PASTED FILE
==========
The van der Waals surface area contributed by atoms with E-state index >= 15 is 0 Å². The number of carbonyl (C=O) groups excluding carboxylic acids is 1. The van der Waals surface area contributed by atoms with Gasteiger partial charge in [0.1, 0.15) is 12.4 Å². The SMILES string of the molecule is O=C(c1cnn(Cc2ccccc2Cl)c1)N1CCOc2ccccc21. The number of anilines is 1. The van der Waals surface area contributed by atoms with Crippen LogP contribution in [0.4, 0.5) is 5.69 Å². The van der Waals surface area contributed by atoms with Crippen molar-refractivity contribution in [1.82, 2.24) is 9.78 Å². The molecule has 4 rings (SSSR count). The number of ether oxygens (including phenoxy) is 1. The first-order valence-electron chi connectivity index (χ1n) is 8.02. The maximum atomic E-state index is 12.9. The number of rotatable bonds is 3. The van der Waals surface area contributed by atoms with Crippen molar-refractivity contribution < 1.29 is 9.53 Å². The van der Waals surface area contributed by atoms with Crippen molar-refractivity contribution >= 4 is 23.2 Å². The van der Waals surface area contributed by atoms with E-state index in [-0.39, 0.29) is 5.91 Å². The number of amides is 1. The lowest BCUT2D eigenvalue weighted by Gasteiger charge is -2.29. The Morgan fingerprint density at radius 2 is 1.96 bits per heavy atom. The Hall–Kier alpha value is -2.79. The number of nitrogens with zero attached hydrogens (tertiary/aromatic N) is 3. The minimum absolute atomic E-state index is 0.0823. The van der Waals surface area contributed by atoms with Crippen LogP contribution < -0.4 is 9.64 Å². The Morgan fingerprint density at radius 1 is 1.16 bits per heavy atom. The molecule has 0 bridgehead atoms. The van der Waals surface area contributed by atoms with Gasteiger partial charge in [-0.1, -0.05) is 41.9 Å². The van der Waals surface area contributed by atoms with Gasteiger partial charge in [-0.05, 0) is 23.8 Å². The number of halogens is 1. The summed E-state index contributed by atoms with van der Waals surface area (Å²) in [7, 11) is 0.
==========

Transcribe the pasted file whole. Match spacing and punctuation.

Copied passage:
The van der Waals surface area contributed by atoms with E-state index >= 15 is 0 Å². The number of carbonyl (C=O) groups excluding carboxylic acids is 1. The van der Waals surface area contributed by atoms with Gasteiger partial charge in [0.1, 0.15) is 12.4 Å². The SMILES string of the molecule is O=C(c1cnn(Cc2ccccc2Cl)c1)N1CCOc2ccccc21. The number of anilines is 1. The van der Waals surface area contributed by atoms with Crippen LogP contribution in [0.4, 0.5) is 5.69 Å². The van der Waals surface area contributed by atoms with Crippen molar-refractivity contribution in [1.82, 2.24) is 9.78 Å². The molecule has 4 rings (SSSR count). The number of ether oxygens (including phenoxy) is 1. The first-order valence-electron chi connectivity index (χ1n) is 8.02. The maximum atomic E-state index is 12.9. The number of rotatable bonds is 3. The van der Waals surface area contributed by atoms with Crippen molar-refractivity contribution < 1.29 is 9.53 Å². The van der Waals surface area contributed by atoms with Crippen molar-refractivity contribution >= 4 is 23.2 Å². The van der Waals surface area contributed by atoms with E-state index in [-0.39, 0.29) is 5.91 Å². The number of amides is 1. The lowest BCUT2D eigenvalue weighted by Gasteiger charge is -2.29. The Morgan fingerprint density at radius 2 is 1.96 bits per heavy atom. The Hall–Kier alpha value is -2.79. The number of nitrogens with zero attached hydrogens (tertiary/aromatic N) is 3. The minimum absolute atomic E-state index is 0.0823. The van der Waals surface area contributed by atoms with Crippen LogP contribution < -0.4 is 9.64 Å². The Morgan fingerprint density at radius 1 is 1.16 bits per heavy atom. The molecule has 0 bridgehead atoms. The van der Waals surface area contributed by atoms with Gasteiger partial charge in [-0.1, -0.05) is 41.9 Å². The van der Waals surface area contributed by atoms with Gasteiger partial charge in [-0.05, 0) is 23.8 Å². The number of halogens is 1. The summed E-state index contributed by atoms with van der Waals surface area (Å²) in [7, 11) is 0.